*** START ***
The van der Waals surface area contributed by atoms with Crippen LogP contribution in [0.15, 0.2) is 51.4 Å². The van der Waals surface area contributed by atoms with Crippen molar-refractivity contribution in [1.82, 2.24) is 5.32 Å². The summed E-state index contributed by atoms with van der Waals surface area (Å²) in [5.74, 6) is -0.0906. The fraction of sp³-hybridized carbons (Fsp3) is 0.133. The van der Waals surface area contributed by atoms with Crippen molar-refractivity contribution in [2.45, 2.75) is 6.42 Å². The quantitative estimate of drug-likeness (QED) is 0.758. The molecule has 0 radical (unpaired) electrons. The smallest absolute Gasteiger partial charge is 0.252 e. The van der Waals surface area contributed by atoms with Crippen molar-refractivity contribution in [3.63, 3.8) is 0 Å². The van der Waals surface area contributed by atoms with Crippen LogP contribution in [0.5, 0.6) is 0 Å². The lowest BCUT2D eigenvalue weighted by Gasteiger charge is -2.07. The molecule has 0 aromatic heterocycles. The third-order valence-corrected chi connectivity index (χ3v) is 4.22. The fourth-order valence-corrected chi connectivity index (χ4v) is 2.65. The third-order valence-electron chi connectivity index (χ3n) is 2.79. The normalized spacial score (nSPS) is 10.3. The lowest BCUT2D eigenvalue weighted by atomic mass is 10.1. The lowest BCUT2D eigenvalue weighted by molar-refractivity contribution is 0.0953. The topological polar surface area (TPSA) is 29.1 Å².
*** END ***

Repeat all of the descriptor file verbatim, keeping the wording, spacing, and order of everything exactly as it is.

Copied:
The van der Waals surface area contributed by atoms with Crippen LogP contribution in [0.15, 0.2) is 51.4 Å². The van der Waals surface area contributed by atoms with Crippen molar-refractivity contribution in [1.82, 2.24) is 5.32 Å². The summed E-state index contributed by atoms with van der Waals surface area (Å²) in [5.74, 6) is -0.0906. The fraction of sp³-hybridized carbons (Fsp3) is 0.133. The van der Waals surface area contributed by atoms with Crippen molar-refractivity contribution in [2.45, 2.75) is 6.42 Å². The quantitative estimate of drug-likeness (QED) is 0.758. The molecule has 0 radical (unpaired) electrons. The smallest absolute Gasteiger partial charge is 0.252 e. The van der Waals surface area contributed by atoms with Crippen molar-refractivity contribution in [3.63, 3.8) is 0 Å². The van der Waals surface area contributed by atoms with Crippen LogP contribution in [0.5, 0.6) is 0 Å². The lowest BCUT2D eigenvalue weighted by Gasteiger charge is -2.07. The molecule has 0 aromatic heterocycles. The third-order valence-corrected chi connectivity index (χ3v) is 4.22. The fourth-order valence-corrected chi connectivity index (χ4v) is 2.65. The third-order valence-electron chi connectivity index (χ3n) is 2.79. The normalized spacial score (nSPS) is 10.3. The lowest BCUT2D eigenvalue weighted by atomic mass is 10.1. The lowest BCUT2D eigenvalue weighted by molar-refractivity contribution is 0.0953. The topological polar surface area (TPSA) is 29.1 Å².